And when she had been deprived of every conscious impulse except the desire to taste her ex-husband's blood, Covenant had cared for her on Haven Farm until the end. The idea that Joan would "like" living there again nearly brought tears to Linden's eyes.
And Roger had not answered her real question.
"That isn't what I meant," she insisted thickly. "You said she told you to take her place if she failed. Now you have the resources do that."
"Did I?" His smile remained expressionless. "You must have misheard me. Now I can take your place, Dr Avery. I have enough money to care for her. We have a home. I can afford all the help I need.
"She isn't the only one who failed."
Linden frowned to conceal a wince. She herself had failed Joan: she knew that. She failed all her patients. But she also knew that her failure was beside the point. It did nothing to diminish the value or the necessity of her chosen work.
And she was sure that she had not "misheard" Roger.
Abruptly she decided not to waste any more time questioning him. For all practical purposes, he was impervious to inquiry. And he had nothing to say which might sway her.
Surely he would leave when he had seen his mother?
Without challenging his falseness, she drew him forward again, toward Joan's room.
Along the way, she explained, "This is where we keep our more disturbed patients. They aren't necessarily more damaged or in more pain than the people downstairs. But they manifest violent symptoms of one form or another. We've had to keep your mother under restraint for the past year. Before that--"
Linden temporarily spared herself more detail by pushing open Joan's door with her shoulder and leading Roger into his mother's room.
Out in the hall, the characteristic smell of hospitals was less prominent, but here it was unmistakable: an ineradicable admixture of betadyne and blood, harsh cleansers and urine, human sweat, fear, floor wax, and anesthetics, accented by an inexplicable tang of formalin. For some reason, medical care always produced the same scents.
The room was spacious by the standard of private rooms in County Hospital next door. A large window let in the kind of sunlight that sometimes helped fragile psyches recover their balance. The bed occupied the center of the floor. An unused TV set jutted from one wall near the ceiling. The only piece of advanced equipment present was a pulse monitor, its lead attached to a clip on the index finger of Joan's left hand. According to the monitor, her pulse was steady, untroubled.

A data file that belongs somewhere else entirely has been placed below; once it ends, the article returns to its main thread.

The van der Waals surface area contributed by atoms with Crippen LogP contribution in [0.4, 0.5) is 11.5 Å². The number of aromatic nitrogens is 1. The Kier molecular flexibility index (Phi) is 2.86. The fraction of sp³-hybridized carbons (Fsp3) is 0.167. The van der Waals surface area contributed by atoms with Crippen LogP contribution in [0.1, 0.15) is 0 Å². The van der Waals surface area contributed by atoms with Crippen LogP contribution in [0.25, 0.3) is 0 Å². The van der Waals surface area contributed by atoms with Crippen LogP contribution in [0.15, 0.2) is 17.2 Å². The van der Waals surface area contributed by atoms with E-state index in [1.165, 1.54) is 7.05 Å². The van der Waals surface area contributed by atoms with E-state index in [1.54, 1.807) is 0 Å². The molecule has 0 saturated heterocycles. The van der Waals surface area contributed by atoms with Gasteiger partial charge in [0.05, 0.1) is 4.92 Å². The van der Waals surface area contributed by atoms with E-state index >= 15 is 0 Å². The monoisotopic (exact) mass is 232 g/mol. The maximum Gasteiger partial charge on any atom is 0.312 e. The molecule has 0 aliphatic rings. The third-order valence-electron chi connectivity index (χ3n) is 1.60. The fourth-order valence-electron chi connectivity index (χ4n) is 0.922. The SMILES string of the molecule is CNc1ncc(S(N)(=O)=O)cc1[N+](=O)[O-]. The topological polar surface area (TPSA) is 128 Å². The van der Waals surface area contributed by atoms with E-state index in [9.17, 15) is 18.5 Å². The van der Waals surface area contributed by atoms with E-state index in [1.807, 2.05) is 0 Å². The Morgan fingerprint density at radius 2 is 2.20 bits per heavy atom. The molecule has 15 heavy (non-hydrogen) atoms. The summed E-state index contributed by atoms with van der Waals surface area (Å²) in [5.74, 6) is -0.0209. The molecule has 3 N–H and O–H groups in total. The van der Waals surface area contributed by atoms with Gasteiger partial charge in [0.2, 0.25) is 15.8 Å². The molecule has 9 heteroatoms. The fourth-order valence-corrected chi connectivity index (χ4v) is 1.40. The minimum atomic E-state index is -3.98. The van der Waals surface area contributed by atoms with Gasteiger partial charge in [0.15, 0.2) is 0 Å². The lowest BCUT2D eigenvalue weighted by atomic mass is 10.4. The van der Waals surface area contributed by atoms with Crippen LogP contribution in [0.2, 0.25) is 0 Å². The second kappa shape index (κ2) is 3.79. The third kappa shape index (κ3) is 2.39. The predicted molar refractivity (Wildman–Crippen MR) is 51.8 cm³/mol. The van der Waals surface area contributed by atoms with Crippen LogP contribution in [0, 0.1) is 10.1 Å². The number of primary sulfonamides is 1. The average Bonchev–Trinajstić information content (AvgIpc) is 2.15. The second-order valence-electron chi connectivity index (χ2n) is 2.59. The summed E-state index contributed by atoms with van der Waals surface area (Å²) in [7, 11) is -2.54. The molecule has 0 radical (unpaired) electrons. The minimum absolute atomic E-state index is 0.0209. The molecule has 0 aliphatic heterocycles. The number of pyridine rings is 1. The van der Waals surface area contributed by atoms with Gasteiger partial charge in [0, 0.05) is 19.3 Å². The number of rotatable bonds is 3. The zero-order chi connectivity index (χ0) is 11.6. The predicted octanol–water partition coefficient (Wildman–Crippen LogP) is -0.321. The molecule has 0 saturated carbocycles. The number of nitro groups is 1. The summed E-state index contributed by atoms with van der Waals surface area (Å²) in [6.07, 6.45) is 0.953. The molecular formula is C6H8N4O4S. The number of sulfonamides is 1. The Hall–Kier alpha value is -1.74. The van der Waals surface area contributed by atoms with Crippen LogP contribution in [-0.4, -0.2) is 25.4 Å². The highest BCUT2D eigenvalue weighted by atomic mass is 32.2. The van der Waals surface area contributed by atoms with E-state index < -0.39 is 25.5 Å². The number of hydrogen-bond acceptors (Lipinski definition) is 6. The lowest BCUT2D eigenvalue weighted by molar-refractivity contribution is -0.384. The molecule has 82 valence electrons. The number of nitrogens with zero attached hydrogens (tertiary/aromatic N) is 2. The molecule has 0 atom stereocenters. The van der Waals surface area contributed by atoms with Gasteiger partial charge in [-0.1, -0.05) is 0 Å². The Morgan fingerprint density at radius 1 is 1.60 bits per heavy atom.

On a stand by the head of the bed sat a box of cotton balls, a bottle of sterile saline, a jar of petroleum jelly, and a vase of bright flowers. The flowers had been Maxine Dubroff's idea, but Linden had adopted it immediately. For years now she had arranged for the delivery of flowers to all her patients on a regular basis, the brighter the better. In every language which she could devise or imagine, she strove to convince her patients that they were in a place of care.
Joan sat upright in the bed, staring blankly at the door. Restraints secured her arms to the rails of the bed. Her bonds were loose enough to let her scratch her nose or adjust her posture, although she never did those things.
In fact, one of the nurses or orderlies must have placed her in that position. Fortunately for her caregivers, Joan had become a compliant patient: she remained where she was put. Pulled to her feet, she stood. Stretched out on the bed, she lay still. She swallowed food placed in her mouth. Sometimes she chewed. When she was taken into the bathroom, she voided. But she did not react to words or voices, gave no indication that she was aware of the people who tended her.
Her stare never wavered: she hardly seemed to blink. Standing or reclining, her disfocused gaze regarded neither care nor hope. If she ever slept, she did so with her eyes open.
A Man Called Intrepid author dies aged 89(Dec 03 2013) William Stevenson, a journalist and author who drew on his close ties with intelligence sources to write two best-selling books in the 1970s, A Man Called...